..... 
This is a simple activity leading to discovery of Pythagorean Triples. Start with a square on grid paper. Then rearrange the square to form a symmetric Lshape (with equal legs). Try different squares: 2x2, 3x3, 4x4, 5x5, etc. You will see that some squares cannot be changed into symmetric Lshapes, but some can. 


The connection with Pythagorean Triples becomes obvious if one notices that a symmetric Lshape is geometrically the difference of two squares. 
This activity replaces the existing twoparameter algorithm for generating Pythagorean triples, but which has no geometric interpretation. Our activity is understandable to young children, and arrives at the same results in an engaging manner.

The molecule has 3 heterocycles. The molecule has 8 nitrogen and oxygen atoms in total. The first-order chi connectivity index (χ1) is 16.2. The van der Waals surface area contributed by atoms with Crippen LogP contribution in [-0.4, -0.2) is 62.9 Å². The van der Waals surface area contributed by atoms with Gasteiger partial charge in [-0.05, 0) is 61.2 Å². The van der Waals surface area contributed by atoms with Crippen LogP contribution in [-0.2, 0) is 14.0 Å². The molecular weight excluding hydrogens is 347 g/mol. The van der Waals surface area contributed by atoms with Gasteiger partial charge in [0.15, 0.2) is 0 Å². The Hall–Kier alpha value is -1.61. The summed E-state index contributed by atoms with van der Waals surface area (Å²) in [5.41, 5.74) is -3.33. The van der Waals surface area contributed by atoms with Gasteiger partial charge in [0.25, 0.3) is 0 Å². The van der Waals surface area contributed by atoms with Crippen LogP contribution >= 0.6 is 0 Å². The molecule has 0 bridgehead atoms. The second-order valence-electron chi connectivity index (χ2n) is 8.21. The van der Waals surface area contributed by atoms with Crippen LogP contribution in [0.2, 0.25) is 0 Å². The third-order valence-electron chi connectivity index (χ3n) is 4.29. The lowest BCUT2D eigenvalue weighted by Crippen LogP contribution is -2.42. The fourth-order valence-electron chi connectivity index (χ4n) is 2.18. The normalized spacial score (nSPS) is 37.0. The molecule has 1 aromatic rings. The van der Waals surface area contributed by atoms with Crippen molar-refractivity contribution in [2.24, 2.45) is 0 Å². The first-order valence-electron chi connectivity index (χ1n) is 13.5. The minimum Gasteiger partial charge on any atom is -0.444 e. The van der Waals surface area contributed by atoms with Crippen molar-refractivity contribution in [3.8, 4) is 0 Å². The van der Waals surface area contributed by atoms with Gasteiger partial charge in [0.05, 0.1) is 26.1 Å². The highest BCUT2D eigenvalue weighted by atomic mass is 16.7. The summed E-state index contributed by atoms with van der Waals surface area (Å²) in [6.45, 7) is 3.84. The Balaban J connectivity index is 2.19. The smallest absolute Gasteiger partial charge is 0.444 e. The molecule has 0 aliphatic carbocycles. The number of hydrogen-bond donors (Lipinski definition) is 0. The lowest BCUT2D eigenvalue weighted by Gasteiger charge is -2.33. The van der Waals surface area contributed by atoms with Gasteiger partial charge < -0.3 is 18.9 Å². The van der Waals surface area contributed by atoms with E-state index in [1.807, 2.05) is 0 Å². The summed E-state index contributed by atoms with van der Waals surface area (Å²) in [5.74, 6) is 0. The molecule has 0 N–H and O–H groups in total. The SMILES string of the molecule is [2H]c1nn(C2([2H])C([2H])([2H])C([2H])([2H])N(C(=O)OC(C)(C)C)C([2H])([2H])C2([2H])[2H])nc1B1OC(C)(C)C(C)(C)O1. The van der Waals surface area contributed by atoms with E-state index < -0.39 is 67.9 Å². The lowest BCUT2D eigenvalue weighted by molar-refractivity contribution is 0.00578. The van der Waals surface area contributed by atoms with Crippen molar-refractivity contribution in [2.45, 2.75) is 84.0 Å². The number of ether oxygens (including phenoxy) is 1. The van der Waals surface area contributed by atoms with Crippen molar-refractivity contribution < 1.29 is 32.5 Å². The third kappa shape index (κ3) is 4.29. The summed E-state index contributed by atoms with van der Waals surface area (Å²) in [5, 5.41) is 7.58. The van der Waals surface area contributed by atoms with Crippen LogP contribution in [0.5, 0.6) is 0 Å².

MORE EXAMPLES: The examples above reveal the triples: [3,4,5] and [5,12,13]. Next, the 6x6 square gives [6,8,10], which is just [3,4,5] doubled. Next, 7x7 gives an Lshape of length 25 and width 1, which leads to the triple [7,24,25] . Next, 8x8 gives [8,15,17], and also [8,10, 6], which is a multiple of [4,5,3], a permutation of [3,4,5]. Next, 9x9 gives [9,40,41], and a triple of [3,4,5]. 

In this manner we generate Pythagorean triples in increasing order of the smallest member. As soon as we check all possible deletions of evensided squares,we obtain all Pythagorean triples.